Commit 20a19e8a authored by Philip Levis's avatar Philip Levis
Browse files

Merge branch 'master' of code.stanford.edu:plevis/ee185

parents 84bc76f8 c3895969
No preview for this file type
# Course Materials for Spring 2022
This directory stores the course materials for the Spring 2022
offering of EE285/CS241. Directory structure:
- assignments: Assignment handouts.
- body-shell: Workspace for the body shell group
- mounting: Workspace for the mounting group
- wings: Worksspace for the wings group
# Assignment 1: The Big Picture and Picking a Group
*Written by Philip Levis*
**Due: Tuesday, March 29, 2022 at 10PM**
This quarter, you're each going to contribute to FLIGHT. FLIGHT is a
complex system that has a lot of engineering and insight behind
it. For example, to pick the acrylic we should use for the wings,
students ran controlled experiments in a vacuum chamber over 2 weeks.
The Python firmware on a Fractal Flyer involved students writing and
testing interrupt handling code for a PID
(proportional-integrative-derivative) control loop for the wings over
six weeks.
There are three major projects in FLIGHT this quarter: wings, body
shell and mounting. In this assignment, you'll learn about these
projects and submit your preferences for which one you want to work
on.
## Goals
When you're done with this assignment, you should
- Understand all of the parts of FLIGHT at a high level and how
they fit together.
- Have read about the projects this quarter and submitted your
preferences for which ones you'd like to work on.
## 1 Read the FLIGHT Design Document
Go to the [course repository](https://code.stanford.edu/plevis/ee185).
If you are comfortable with the `git` tool, you can clone it and
browse the files locally. If you're not familiar with `git`, don't
worry about it: just browse the files through the web interface.
Poke around the repository a bit to see what's in there. Not all of
the project materials are there. In particular, the CAD for a Fractal
Flyer is in an online CAD program called OnShape. There's a link to
the CAD model in the README for the project, which is rendered as a
web page at the top level of the repository when viewing it through
the web interface. You should be able to view the CAD but not modify
it -- if you want to play with it, make a copy for yourself and do
so. As you get further along in projects, we'll open up write
permissions to the CAD.
Once you have looked around a bit, read the following documents:
- The Flyer Construction Manual. This is a detailed, step-by-step
instruction manual on how to assemble a Fractal Flyer. It is from
September 2021 so is slightly out of date. Reading this will give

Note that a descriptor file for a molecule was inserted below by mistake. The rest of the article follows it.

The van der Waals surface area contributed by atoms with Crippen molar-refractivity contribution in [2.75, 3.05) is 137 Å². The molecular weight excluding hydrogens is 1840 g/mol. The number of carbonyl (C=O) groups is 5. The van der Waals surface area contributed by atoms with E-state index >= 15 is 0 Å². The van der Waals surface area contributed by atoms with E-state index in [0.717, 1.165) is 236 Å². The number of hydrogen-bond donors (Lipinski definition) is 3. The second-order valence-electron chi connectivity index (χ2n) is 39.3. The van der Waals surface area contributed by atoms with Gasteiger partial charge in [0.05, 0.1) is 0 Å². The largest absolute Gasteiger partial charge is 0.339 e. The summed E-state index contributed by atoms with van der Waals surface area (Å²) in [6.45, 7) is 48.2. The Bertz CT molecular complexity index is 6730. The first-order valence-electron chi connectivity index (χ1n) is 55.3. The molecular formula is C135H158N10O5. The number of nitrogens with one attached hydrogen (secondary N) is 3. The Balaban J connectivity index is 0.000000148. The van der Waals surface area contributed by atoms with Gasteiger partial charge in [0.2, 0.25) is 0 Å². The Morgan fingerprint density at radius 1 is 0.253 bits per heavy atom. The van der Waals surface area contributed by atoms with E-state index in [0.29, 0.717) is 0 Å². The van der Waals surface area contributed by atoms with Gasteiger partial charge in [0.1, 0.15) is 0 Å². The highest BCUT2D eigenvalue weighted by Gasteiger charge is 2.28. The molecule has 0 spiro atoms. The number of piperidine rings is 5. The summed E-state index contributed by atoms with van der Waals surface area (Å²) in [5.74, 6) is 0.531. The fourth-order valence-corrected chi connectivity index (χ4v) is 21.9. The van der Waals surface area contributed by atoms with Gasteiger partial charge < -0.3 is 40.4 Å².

you a good sense of the physicality of a Flyer and all of the
dependencies in it.
- The FLIGHT design document. This gives an overview of the entire system,
talking about issues in each component, how they've arisen, and how they
are solved.
As you poke around the repository, find out the answers to these questions:
1. Where do you find materials/documents for this quarter's class?
2. Where do you find Python scripts that run on a Fractal Flyer?
3. Where do you find architectural drawings of the Packard building?
4. Why did we choose acrylic pre-treated with dichroic film as the
wing material (hint: find and skim the wing materials report from
winter 2020)?
5. How is power delivered to a Fractal Flyer?
6. Why do we use rivets when possible?
There will be a short quiz in class on Wednesday on the FLIGHT design.
## 2 Project Preferences
Now that you have a sense of the overall FLIGHT project, take a look
at the 3 project descriptions:
- `course-materials/spring-22/body-shell-sp22.md`: The acrylic body shell
- `course-materials/spring-22/wings-sp22.md`: Assembling all of the wings
- `course-materials/spring-22/mounting-sp22.md`: Mounting the flyers
After reading them, fill out this short [survey](https://forms.gle/rwEDUsm77ZcU1SJi7).
You're done!
# Assignment 2: Making a Plan
*Written by Philip Levis*
**Due: Sunday, April 3, 2022 at 6:00 PM**
This quarter, you're each going to work in a group to
complete an important piece of FLIGHT. When embarking on
an engineering project such as this, you want to plan.
What's going to take a lot of time? What can you work
on in parallel? How are you going to complete your task
on time without pulling lots of all-nighters?
But even before you get to making a plan, you want to